The advertising slogan for the Hummer is: "Like Nothing Else."
Which is also an apt description for the fuel price surge that has crashed the market for extra-heavy consumer vehicles. The physics and economics are simple. Lugging around a lot of iron requires a lot of fuel. At $4 per gallon, the fuel bills start to pinch hard and household solvency trumps a cool image every day of the week.
The Hummer was the most extravagant manifestation of Detroit's most recent business model, which was to turn dowdy trucks into ultra-hip, must-have wheels. Car guys know that people don't buy cars, they buy image. Detroit's car guys ingeniously pushed a lot of emotional buttons when they marketed Hummers and other slick SUVs, which convey an aura of dominance and allow their owners to show the world who's the toughest and coolest of them all.
Throughout most of the 1990s and the first part of this decade, the model worked great. Sales of flashy SUVs and pickups returned handsome profits. Economy car product lines were largely a nuisance to the Big Three, which built them largely to keep the companies in compliance with CAFE standards.
Unfortunately for Detroit, its business model was based on a premise that cheap oil would be available indefinitely. Detroit was slow off the mark when warning signals began flashing yellow, then red, that the era of cheap oil was drawing to a close.
Reality has arrived in the Motor City. General Motors essentially dumped its truck-oriented business model this week in announcing that four manufacturing plants that build big pickups and SUVs will be shuttered permanently. The Hummer brand is facing a large makeover, if it isn't sold off entirely. The company says it is going to focus on selling economical cars that people want to buy.
GM CEO Rick Wagoner signaled that the shift in strategy is not a temporary retreat. The dramatic consumer shift towards smaller, more fuel-efficient vehicles is likely permanent, Wagoner acknowledged.
Looking ahead, GM is betting its still-considerable resources that consumers will embrace an entirely new kind of car the Chevrolet Volt, which will feature a lithium-ion battery that can propel the car for 40 miles, good enough for everyday use, and can then be plugged into an ordinary socket for recharging.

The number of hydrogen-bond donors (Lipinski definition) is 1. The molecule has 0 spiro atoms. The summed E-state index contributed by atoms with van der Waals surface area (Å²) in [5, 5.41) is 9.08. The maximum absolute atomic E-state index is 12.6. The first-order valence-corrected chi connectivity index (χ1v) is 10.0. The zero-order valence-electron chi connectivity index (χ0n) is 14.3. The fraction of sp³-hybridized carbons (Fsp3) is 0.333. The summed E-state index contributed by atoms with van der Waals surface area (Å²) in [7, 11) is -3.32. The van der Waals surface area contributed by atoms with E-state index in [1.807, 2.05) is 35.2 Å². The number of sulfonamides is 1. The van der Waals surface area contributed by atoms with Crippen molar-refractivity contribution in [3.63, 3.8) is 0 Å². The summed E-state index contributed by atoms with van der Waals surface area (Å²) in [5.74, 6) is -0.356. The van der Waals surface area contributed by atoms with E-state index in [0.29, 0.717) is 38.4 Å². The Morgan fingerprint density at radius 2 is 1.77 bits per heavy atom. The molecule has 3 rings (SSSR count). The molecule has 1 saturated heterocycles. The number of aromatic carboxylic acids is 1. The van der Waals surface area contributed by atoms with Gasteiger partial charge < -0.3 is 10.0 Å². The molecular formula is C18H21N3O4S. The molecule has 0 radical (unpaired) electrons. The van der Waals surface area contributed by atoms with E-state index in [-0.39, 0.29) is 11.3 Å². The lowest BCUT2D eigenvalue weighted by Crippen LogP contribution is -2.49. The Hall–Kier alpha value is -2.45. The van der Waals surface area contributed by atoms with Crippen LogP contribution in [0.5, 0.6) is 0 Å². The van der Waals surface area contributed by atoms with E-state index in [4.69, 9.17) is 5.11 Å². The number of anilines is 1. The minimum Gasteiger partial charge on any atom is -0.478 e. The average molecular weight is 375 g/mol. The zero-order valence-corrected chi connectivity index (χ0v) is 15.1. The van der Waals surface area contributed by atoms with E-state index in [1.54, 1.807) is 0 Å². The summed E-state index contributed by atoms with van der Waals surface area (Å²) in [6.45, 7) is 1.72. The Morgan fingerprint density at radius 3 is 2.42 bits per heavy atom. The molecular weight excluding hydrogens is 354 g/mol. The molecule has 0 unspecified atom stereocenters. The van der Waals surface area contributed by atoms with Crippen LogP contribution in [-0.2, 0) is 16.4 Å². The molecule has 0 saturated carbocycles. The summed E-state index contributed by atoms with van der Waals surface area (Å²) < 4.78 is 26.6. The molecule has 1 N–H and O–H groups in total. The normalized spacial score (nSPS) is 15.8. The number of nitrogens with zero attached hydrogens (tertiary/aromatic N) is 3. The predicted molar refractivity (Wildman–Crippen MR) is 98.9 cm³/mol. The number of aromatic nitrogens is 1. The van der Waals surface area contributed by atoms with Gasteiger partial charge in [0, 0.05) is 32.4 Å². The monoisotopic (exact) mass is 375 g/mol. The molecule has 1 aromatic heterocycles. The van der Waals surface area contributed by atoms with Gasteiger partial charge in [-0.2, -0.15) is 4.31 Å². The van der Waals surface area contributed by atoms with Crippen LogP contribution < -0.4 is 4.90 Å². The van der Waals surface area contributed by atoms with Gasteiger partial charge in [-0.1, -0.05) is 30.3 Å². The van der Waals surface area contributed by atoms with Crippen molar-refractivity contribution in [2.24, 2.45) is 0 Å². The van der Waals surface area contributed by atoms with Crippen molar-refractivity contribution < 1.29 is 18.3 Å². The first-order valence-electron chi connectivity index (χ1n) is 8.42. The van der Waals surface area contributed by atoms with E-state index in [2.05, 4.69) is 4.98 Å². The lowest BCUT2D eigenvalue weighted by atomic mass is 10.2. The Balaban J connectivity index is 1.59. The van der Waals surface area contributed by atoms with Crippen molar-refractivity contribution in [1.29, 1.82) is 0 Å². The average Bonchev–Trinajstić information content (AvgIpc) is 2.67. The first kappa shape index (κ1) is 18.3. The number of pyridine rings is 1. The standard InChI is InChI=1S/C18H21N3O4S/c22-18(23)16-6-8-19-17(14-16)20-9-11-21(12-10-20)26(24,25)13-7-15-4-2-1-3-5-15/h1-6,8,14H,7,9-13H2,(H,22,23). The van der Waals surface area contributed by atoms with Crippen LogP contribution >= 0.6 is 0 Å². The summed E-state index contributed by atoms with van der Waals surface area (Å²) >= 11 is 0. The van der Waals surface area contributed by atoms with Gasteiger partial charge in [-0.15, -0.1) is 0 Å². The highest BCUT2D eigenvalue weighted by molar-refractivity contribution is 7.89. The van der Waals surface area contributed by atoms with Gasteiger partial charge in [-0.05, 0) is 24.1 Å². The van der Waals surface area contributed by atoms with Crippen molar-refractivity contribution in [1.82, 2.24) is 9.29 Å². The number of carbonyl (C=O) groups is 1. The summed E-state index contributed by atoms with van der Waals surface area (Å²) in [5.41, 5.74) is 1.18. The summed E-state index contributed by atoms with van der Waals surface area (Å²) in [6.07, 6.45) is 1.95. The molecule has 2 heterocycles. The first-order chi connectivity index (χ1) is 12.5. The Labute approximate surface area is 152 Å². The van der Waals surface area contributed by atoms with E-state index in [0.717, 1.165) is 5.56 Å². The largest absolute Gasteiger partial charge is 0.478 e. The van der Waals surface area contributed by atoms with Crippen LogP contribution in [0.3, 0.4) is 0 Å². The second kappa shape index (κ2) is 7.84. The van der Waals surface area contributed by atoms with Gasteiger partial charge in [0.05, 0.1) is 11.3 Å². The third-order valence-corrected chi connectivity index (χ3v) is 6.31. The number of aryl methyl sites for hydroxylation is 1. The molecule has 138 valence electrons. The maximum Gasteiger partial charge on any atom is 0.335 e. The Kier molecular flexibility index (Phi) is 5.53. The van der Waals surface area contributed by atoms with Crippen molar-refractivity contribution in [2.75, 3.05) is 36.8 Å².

The Volt will feature a small internal combustion engine, but it will play second fiddle to the battery. The engine would only kick in to recharge the battery during longer trips, improving the vehicle's range and, theoretically, overcoming a significant barrier to consumer acceptance of battery-powered cars.
On June 3, GM's board gave Wagoner the green light to put the Volt into production and get it into showrooms by the end of 2010. It's a big gamble. For the Volt to succeed in driving GM into a new era, the battery packs have to be ready and the plug-in hybrid technology has to be glitch-free. The price has to be right and consumers hesitant about adopting new technology have to be convinced that the warranty and post-purchase service will be rock-solid.
The car will have to look like a car, with cool, come-hither styling that will press a different set of emotional buttons. Too often, electric cars of the type often seen at environmental festivals have a dorky, oddball look that may seem futuristic but is a turnoff for ordinary consumers.
For the Volt and vehicles like it to succeed, mainstream appeal will be a must. Once GM and its competitors plunge into plug-in hybrids and, later, fuel cells, there will be no going back. The more that automakers can engineer a smooth transition to newfangled transportation technologies, the better, for themselves and their customers.
High oil prices and the prospect of carbon caps mean that change is coming, but a smoother road into a cleaner future will be better than a bumpy one.
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